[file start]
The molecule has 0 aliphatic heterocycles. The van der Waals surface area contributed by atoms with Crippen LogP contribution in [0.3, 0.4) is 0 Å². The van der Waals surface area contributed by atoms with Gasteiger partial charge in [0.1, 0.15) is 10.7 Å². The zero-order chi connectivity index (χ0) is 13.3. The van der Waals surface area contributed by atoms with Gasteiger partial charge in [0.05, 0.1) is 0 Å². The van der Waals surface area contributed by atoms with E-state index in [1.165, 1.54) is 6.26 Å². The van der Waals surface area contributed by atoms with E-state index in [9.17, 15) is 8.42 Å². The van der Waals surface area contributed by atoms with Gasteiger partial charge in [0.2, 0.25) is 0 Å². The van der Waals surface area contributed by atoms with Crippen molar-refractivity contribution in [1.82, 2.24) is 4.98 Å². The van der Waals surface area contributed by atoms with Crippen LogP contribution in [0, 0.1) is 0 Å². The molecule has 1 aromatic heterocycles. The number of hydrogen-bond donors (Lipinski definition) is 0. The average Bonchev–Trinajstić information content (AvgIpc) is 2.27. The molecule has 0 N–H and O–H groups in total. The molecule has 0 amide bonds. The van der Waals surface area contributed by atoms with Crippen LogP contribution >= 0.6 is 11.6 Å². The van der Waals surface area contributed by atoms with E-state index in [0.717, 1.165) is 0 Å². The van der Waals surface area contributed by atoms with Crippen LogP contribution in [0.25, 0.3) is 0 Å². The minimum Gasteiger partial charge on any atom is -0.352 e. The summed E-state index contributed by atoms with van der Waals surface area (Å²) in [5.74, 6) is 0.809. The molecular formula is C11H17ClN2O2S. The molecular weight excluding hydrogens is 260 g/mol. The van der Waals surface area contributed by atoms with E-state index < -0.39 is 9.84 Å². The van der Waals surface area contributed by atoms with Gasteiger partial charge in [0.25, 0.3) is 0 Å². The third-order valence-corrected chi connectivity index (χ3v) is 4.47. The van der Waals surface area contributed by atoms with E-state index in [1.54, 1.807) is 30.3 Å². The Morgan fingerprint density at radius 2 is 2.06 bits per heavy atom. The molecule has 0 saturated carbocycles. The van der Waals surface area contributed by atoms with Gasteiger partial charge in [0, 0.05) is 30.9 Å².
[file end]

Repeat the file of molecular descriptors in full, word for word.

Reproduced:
The molecule has 0 aliphatic heterocycles. The van der Waals surface area contributed by atoms with Crippen LogP contribution in [0.3, 0.4) is 0 Å². The van der Waals surface area contributed by atoms with Gasteiger partial charge in [0.1, 0.15) is 10.7 Å². The zero-order chi connectivity index (χ0) is 13.3. The van der Waals surface area contributed by atoms with Gasteiger partial charge in [0.05, 0.1) is 0 Å². The van der Waals surface area contributed by atoms with E-state index in [1.165, 1.54) is 6.26 Å². The van der Waals surface area contributed by atoms with E-state index in [9.17, 15) is 8.42 Å². The van der Waals surface area contributed by atoms with Gasteiger partial charge in [0.2, 0.25) is 0 Å². The van der Waals surface area contributed by atoms with Crippen molar-refractivity contribution in [1.82, 2.24) is 4.98 Å². The van der Waals surface area contributed by atoms with Crippen LogP contribution in [0, 0.1) is 0 Å². The molecule has 1 aromatic heterocycles. The number of hydrogen-bond donors (Lipinski definition) is 0. The average Bonchev–Trinajstić information content (AvgIpc) is 2.27. The molecule has 0 N–H and O–H groups in total. The molecule has 0 amide bonds. The van der Waals surface area contributed by atoms with Crippen LogP contribution >= 0.6 is 11.6 Å². The van der Waals surface area contributed by atoms with E-state index in [0.717, 1.165) is 0 Å². The van der Waals surface area contributed by atoms with Crippen LogP contribution in [0.25, 0.3) is 0 Å². The minimum Gasteiger partial charge on any atom is -0.352 e. The summed E-state index contributed by atoms with van der Waals surface area (Å²) in [5.74, 6) is 0.809. The molecular formula is C11H17ClN2O2S. The molecular weight excluding hydrogens is 260 g/mol. The van der Waals surface area contributed by atoms with E-state index < -0.39 is 9.84 Å². The van der Waals surface area contributed by atoms with Gasteiger partial charge in [0.25, 0.3) is 0 Å². The third-order valence-corrected chi connectivity index (χ3v) is 4.47. The van der Waals surface area contributed by atoms with E-state index in [1.54, 1.807) is 30.3 Å². The Morgan fingerprint density at radius 2 is 2.06 bits per heavy atom. The molecule has 0 saturated carbocycles. The van der Waals surface area contributed by atoms with Gasteiger partial charge in [0, 0.05) is 30.9 Å².